Five Reasons Why Test Automation is Essential for your WMS Implementation

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Are you implementing a best-of-breed warehouse management system (WMS) like Blue Yonder, Manhattan, or Körber / HighJump? Does your implementation plan include weeks of user acceptance testing – with a resource placeholder for the business users to be assigned? Manual system testing is an important and challenging aspect of implementations, but the complexity of modern warehouses has made it even more difficult to keep up with changing business requirements without the use of software test automation.

Here are five reasons why test automation is critical to modern WMS implementation.

1. Mission-critical systems have now expanded beyond the back office. If you cannot ship quickly and accurately, your business may suffer.

Do you remember the old days when most warehouses just had to worry about pallet-in-pallet-out or pallet-in-case-out? Warehouse management logic often came down to maintaining proper first-in, first-out (FIFO) / last-in, first-out (LIFO), freight billing, and compliance label printing – maybe even a conveyor integration with a print-and-apply.

For many companies, warehouse system testing usually came down to manually verifying that inventory was allocated from the expected locations in the right order and that it could be systemically picked and loaded onto a trailer. Then came the Amazon effect with a wave of omni-channel fulfillment, each-pick automation options, and two-day shipping requirements.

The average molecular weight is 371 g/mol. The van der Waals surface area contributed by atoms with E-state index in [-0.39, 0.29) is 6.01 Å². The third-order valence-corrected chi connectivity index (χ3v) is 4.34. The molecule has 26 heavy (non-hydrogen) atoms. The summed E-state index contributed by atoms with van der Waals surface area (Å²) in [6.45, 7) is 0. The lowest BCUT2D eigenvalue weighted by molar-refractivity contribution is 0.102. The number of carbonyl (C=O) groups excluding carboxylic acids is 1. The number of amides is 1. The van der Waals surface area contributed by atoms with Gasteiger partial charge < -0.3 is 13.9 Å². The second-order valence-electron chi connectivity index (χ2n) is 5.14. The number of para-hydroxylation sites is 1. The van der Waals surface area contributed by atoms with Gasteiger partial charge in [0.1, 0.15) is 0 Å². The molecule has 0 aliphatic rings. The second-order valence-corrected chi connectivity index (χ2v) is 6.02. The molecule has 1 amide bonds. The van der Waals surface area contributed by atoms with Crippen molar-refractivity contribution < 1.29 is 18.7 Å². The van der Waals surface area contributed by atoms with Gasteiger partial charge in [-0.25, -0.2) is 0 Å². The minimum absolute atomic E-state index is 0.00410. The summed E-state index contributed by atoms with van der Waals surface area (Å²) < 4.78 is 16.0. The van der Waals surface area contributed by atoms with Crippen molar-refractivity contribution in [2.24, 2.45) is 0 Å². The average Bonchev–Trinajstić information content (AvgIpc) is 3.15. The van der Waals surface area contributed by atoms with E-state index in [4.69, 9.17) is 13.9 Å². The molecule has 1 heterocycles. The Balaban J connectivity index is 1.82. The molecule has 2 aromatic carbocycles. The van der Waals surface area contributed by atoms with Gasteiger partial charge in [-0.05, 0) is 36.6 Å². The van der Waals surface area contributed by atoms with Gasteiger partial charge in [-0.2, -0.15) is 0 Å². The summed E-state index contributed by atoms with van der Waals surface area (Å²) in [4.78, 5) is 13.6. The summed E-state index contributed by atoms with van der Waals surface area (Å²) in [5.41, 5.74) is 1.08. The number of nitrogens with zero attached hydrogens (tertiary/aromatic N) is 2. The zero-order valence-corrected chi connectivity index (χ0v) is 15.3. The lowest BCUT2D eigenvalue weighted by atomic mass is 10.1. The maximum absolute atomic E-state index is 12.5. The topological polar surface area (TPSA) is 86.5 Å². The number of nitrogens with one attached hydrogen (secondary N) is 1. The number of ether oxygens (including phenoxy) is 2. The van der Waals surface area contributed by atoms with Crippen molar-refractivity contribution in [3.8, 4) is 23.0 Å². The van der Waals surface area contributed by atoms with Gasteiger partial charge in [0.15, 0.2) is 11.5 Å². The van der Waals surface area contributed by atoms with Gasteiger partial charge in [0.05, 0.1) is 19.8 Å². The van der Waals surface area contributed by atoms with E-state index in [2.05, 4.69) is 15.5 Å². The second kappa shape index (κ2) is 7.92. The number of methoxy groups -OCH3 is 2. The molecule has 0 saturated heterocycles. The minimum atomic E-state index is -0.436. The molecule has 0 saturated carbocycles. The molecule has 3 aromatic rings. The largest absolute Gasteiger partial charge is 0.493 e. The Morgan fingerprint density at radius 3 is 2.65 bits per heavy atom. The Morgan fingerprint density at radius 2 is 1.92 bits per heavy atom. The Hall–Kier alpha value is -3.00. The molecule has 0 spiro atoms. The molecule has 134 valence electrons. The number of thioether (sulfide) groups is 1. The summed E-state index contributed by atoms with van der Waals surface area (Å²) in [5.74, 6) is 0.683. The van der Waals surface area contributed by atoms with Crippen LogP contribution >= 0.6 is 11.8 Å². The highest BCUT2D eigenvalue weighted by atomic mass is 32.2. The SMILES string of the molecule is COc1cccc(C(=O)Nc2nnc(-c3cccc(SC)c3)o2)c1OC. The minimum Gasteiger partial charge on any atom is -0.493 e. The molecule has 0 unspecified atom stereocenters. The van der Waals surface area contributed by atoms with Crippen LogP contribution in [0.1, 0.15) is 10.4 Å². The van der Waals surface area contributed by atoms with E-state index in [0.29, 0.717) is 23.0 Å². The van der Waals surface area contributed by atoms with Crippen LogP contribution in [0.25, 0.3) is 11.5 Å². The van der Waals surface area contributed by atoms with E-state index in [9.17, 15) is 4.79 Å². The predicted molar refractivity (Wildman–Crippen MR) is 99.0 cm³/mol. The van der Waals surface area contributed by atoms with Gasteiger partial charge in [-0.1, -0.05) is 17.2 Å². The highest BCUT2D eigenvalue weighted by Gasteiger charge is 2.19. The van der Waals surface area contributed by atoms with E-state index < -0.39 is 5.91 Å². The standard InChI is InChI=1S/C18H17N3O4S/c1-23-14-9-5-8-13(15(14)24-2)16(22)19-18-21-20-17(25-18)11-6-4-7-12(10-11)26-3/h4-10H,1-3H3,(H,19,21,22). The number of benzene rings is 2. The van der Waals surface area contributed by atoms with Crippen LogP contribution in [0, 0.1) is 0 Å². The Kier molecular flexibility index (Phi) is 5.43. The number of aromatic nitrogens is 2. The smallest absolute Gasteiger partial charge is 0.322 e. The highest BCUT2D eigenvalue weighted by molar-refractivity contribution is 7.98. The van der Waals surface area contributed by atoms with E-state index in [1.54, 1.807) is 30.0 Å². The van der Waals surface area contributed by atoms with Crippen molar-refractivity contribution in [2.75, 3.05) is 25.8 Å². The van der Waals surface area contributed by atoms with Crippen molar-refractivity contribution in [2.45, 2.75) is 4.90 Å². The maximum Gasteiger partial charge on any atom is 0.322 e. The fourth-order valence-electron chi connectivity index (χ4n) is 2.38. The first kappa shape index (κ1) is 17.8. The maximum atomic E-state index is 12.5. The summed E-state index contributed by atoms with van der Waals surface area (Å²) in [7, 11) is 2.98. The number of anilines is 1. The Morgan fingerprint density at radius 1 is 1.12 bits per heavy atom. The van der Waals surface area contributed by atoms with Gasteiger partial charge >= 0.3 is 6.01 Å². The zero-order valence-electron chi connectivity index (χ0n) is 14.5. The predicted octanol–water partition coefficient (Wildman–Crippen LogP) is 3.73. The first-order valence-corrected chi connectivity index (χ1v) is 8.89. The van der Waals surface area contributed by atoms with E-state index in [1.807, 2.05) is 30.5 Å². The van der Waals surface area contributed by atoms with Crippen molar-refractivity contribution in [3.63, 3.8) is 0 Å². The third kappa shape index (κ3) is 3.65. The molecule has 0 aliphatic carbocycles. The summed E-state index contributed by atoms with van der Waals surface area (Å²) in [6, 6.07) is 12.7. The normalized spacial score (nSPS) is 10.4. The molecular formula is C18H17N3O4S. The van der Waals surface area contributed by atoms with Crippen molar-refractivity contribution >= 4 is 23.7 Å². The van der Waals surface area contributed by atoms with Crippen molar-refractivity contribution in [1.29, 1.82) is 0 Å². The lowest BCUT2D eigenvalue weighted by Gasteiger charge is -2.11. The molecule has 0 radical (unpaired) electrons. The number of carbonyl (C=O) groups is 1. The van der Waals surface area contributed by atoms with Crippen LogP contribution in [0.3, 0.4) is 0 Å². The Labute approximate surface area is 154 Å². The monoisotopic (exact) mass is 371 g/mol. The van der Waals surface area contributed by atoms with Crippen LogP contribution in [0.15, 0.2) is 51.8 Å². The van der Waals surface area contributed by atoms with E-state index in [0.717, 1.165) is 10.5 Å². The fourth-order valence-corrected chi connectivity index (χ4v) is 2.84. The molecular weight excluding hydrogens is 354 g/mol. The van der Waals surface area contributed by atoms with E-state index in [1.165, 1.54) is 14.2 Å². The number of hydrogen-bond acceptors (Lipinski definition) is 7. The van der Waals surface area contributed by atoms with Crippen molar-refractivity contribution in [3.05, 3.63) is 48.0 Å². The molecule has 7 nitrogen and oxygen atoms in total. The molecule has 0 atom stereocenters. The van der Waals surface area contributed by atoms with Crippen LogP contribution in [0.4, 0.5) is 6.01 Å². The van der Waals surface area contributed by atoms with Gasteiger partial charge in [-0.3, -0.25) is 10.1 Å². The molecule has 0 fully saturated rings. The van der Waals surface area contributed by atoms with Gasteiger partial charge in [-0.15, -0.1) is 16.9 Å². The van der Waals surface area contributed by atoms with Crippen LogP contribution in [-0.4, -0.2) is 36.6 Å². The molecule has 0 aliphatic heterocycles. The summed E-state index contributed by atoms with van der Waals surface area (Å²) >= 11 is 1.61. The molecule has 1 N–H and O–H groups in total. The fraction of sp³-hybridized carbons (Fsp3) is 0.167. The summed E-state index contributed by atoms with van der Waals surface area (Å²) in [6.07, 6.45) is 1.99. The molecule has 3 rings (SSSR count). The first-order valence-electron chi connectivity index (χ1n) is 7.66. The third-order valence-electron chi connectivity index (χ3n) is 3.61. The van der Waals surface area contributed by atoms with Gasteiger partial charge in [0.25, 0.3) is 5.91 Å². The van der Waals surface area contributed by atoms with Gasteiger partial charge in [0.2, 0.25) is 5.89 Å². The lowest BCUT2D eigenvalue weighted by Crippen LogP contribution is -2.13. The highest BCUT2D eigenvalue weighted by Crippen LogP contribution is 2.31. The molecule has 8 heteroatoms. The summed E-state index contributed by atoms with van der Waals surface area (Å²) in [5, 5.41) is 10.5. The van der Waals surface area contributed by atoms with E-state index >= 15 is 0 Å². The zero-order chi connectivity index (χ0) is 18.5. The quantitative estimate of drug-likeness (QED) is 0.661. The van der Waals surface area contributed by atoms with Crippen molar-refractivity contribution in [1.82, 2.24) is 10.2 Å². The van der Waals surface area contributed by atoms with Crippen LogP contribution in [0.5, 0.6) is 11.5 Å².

These days, if you don’t meet customer expectations in the shipping experience, you either won’t get paid fully or you will lose repeat business. It is more important than ever to safeguard the customer experience down to the last mile.

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2. Warehouse automation systems have added integration dependencies and created more points of failure.

All of these changes mean more API integrations, more middleware, and more potential failure points that human workers have little control over. In order to scale WMS deployment, you need to adapt your implementation methodology to support agile development with continuous “shift left” testing to ensure all these connections are consistent and perform as expected.

As execution system implementation veterans, we know that your manual testers are often your brightest business analysts as well, which puts a lot of strain and pressure on the team. Automated testing is an important addition to your tool set to ensure that your QA team has backup during the project and that the system goes live with processes working end-to-end both on the user interface and in the backend database.

3. SaaS cloud deployments are not just set-it-and-forget-it. There are a lot of third-party links between your warehouse and the cloud.

Years ago before widespread broadband, it was very common for warehouses to have on-site server rooms to host WMS and automation controllers. These days even rural warehouses can have gigabit fiber connections, which has rapidly increased the prevalence of software as a service (SaaS) warehouse management and execution systems.